Giving Back and Staying Healthy
That’s how it feels for John, Frank, and Nina—three local residents and avid volunteers. Volunteering provides them with community fellowship, a way to make a difference using their skills, a way to stay sharp, and the ability to bring joy and comfort to those they care for.
Be Active, Be Well
To keep a healthy mind, body, and spirit, people are encouraged to stay active throughout life.
“Participation in activities that keep us stimulated is the first step for successful aging. It can reduce continued disability and enhance mobility, strength, and self-confidence,” says Abraham Scheer, MD, medical director for neurology and stroke services at Beebe Healthcare.
Dr. Scheer encourages members of the community to explore the many volunteering opportunities available in the local area; to find a place where experience can shine while improving wellness.“I love to talk to the volunteers at Beebe,” Dr. Scheer says. “I feel that we are lucky to have them here.”
Here’s how Nina, John, and Frank each keep their mind, body, and spirit active and engaged in addition to their important day-to-day volunteer work at Beebe.
From an early age, we’re taught that it’s important to help others. For some, that lesson becomes a desire to volunteer, serving loved ones and the community. The Beacon met with three local Beebe volunteers to learn why they give back and how it makes them feel. The unanimous answer: volunteering makes them feel happier and healthier. Get to know them!
Nina Lichtman: Volunteer in the Chemo/Infusion Department at Beebe
For 30 years, Nina Lichtman helped people heal. As an operating nurse who worked all around the country, she was able to explore the science she found interesting, while being a compassionate humanitarian along the way. Upon her retirement, she felt led to give back in an avenue that fit her passion, her life of service, and her industry of comfort: volunteering at the Tunnell Cancer Center.
As the longest active Tunnell volunteer, Nina has helped shape the community and its offerings, focusing heavily on providing comfort and emotional care to chemotherapy patients.
“Cancer treatment can be frightening. If we can help alleviate some of their fears and make them comfortable, it takes away from their condition,” Nina says.
Not only do Nina and her fellow volunteers provide comfort, compassion, and care to chemotherapy patients, they also step in and take extraneous tasks off the nurses’ plates. Nina’s nursing background has given her insight into what can be done to make nurses’ lives easier so they can focus on care and treatment of patients.
“If we can make patients happy and comfortable and take the tedium out of the nurses’ day, I know we’re helping,” Nina says.
John Marchetti: Volunteer with Mended Hearts and Beebe Cardiac Rehab
In 2007, John Marchetti had a stent placed in his heart. His medical team and the volunteers were incredibly helpful throughout the process, and before he left the hospital, they recommended he attend a Mended Hearts meeting. Mended Hearts provided a way to gather with others who were healing from heart surgery. After the first meeting, he signed up as a volunteer.
John’s job is to take patients to pre-admission testing all around the hospital, oftentimes stopping at the cafeteria after blood tests for a bite of breakfast and a chance to let the patient talk.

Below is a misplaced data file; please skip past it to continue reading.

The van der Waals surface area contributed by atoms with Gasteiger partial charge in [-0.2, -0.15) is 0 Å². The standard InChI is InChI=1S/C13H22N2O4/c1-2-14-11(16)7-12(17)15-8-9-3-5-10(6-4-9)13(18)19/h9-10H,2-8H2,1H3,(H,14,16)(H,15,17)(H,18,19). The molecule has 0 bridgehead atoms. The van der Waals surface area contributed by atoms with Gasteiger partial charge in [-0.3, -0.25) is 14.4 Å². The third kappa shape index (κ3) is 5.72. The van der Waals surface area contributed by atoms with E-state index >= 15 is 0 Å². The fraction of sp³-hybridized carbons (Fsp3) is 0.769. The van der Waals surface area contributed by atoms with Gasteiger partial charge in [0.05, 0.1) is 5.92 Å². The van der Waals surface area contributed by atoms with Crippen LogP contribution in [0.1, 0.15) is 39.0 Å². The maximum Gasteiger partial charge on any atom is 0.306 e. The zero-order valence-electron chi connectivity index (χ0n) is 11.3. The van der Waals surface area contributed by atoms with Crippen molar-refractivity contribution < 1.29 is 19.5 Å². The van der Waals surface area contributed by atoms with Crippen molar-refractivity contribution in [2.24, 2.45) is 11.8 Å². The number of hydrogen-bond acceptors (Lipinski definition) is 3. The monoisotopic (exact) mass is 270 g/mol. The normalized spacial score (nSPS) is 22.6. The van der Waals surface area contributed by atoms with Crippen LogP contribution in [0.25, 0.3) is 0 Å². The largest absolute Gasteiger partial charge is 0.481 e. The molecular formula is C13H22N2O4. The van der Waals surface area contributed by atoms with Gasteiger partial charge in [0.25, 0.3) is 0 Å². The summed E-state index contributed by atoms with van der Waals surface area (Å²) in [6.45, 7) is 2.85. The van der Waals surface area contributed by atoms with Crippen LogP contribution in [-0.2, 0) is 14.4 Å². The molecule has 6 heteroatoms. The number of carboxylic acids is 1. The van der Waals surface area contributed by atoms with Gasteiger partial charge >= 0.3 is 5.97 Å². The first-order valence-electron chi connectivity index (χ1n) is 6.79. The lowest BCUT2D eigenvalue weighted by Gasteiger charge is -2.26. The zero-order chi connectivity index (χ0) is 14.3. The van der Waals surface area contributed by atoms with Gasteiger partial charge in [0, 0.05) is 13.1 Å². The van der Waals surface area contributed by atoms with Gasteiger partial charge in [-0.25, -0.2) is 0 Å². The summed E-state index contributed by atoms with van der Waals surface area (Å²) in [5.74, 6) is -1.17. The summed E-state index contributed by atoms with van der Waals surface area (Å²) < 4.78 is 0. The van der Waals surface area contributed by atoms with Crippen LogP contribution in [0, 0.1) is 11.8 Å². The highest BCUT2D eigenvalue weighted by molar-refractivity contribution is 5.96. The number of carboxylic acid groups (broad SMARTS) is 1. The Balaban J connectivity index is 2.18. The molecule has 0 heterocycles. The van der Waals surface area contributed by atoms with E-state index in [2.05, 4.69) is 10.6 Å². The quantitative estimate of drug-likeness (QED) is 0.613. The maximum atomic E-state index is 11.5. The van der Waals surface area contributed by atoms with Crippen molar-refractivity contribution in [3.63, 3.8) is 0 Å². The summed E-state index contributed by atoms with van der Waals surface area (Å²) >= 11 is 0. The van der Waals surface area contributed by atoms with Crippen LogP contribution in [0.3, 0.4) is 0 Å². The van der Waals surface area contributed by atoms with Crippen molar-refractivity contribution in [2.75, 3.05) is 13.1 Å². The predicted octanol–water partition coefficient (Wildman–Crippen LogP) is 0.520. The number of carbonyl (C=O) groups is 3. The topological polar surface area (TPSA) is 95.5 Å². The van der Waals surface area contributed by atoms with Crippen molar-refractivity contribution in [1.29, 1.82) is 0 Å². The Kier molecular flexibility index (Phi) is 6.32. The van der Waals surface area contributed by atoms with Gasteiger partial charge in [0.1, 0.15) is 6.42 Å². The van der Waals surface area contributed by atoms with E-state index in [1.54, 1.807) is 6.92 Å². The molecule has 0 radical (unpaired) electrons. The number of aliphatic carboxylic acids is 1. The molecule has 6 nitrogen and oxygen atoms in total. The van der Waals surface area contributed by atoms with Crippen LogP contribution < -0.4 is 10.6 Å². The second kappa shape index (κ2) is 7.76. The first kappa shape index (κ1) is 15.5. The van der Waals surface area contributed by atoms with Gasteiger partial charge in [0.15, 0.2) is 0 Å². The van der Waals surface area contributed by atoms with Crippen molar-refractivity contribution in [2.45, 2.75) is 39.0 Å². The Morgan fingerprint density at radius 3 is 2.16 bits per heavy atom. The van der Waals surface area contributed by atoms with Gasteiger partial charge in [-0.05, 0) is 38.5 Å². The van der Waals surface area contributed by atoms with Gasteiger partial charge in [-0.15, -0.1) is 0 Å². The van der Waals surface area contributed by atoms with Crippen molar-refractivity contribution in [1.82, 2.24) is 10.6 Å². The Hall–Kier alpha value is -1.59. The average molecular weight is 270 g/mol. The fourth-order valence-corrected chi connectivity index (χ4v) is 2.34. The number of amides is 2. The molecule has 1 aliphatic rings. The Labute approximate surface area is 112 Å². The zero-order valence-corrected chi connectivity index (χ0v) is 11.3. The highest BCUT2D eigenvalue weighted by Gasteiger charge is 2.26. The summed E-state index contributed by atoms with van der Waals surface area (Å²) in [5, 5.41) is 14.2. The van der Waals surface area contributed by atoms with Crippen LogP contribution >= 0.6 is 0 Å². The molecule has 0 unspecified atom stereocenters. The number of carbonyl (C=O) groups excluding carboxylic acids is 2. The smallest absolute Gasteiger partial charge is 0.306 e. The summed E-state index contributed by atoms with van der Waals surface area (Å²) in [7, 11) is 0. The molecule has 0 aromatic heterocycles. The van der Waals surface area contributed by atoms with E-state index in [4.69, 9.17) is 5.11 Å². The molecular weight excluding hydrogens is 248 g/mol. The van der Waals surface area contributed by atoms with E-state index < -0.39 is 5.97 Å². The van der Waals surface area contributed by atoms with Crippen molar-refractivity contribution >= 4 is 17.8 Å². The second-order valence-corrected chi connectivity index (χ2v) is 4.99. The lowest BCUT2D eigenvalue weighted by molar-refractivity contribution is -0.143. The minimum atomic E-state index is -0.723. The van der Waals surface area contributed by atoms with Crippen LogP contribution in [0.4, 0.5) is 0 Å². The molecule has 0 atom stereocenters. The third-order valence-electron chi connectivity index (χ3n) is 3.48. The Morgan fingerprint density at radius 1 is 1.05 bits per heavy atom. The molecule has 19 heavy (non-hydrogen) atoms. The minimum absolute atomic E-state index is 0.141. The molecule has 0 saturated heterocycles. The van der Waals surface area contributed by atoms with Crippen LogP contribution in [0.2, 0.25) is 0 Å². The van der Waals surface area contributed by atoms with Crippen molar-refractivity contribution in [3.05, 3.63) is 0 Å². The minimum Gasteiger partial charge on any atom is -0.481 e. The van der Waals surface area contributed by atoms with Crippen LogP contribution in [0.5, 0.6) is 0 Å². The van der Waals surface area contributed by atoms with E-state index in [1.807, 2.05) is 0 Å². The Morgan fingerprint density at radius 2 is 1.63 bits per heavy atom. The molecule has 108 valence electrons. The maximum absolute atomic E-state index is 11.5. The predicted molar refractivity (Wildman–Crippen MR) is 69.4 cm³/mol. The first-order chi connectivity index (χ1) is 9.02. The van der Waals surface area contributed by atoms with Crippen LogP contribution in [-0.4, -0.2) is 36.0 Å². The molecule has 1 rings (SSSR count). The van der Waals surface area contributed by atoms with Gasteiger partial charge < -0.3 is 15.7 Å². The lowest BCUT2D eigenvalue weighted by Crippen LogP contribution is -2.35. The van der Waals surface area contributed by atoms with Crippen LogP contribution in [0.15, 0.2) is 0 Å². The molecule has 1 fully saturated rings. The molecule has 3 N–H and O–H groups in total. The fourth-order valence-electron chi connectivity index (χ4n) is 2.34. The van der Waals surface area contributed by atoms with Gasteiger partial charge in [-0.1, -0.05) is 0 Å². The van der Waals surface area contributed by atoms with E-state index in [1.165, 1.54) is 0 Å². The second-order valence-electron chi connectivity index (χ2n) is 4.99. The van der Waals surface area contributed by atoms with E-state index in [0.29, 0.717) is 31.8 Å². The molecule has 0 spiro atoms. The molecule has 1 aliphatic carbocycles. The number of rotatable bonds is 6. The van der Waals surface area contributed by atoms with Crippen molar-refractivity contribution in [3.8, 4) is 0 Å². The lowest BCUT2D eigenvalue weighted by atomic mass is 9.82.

“I sit with patients and loved ones. I try to calm them and encourage them. You’re always scared when you have a major surgery like that, but the object is to calm everybody down,” John says.
John was drawn to Mended Hearts’ support role; a program that exists solely to help people through a difficult time. Since he began volunteering for Beebe in 2007, he’s noticed a dramatic change in his health.
“Before, I was sitting around the house all day. Now I feel better in my mind—I feel younger; all because of what I’m doing,” John explains.
Frank Robinson: Volunteer in Beebe’s Emergency Department
Volunteering had always been a part of Frank Robinson’s life. It was never a question of whether he would volunteer, it was just a question of where. After a family member underwent care at Beebe’s Emergency Department, he felt called to get involved.
Two morning shifts a week, Frank works in the Emergency Department, moving stretchers, making beds, stocking medical equipment and tools for the nurses, bringing drinks to patients (if allowed), and also getting to know people. He loves that no day is routine and the work is both challenging and different. He also loves that his role keeps him moving, walking miles by the end of his shift.
“I love putting smiles on people’s faces. It reminds us of all the little things we take for granted,” he says.
He looks forward to waking up and going to the hospital, being with people, and making a difference. In his experience, when people see volunteers helping others, they’re more inclined to do the same.
“We’re not supposed to forget the sick and less fortunate,” Frank says. “Some days are fun; some are very sad … it all helps you help people.”
Giving Back & Staying Healthy
Try practicing one of these simple acts of kindness to benefit both the community, and your overall health and wellbeing:
Pay it forward. If you're able, shovel your neighbor’s driveway before work, without reward or recognition.
Reach out. Prepare a nutritious meal for a pregnant friend. A home-cooked dinner and good conversation are guaranteed to make her day as she prepares for baby.
Walk for a cause. This time of year, many health initiatives are planning fundraising walks and runs. Participate to get out of the house, get your blood moving, and to give back.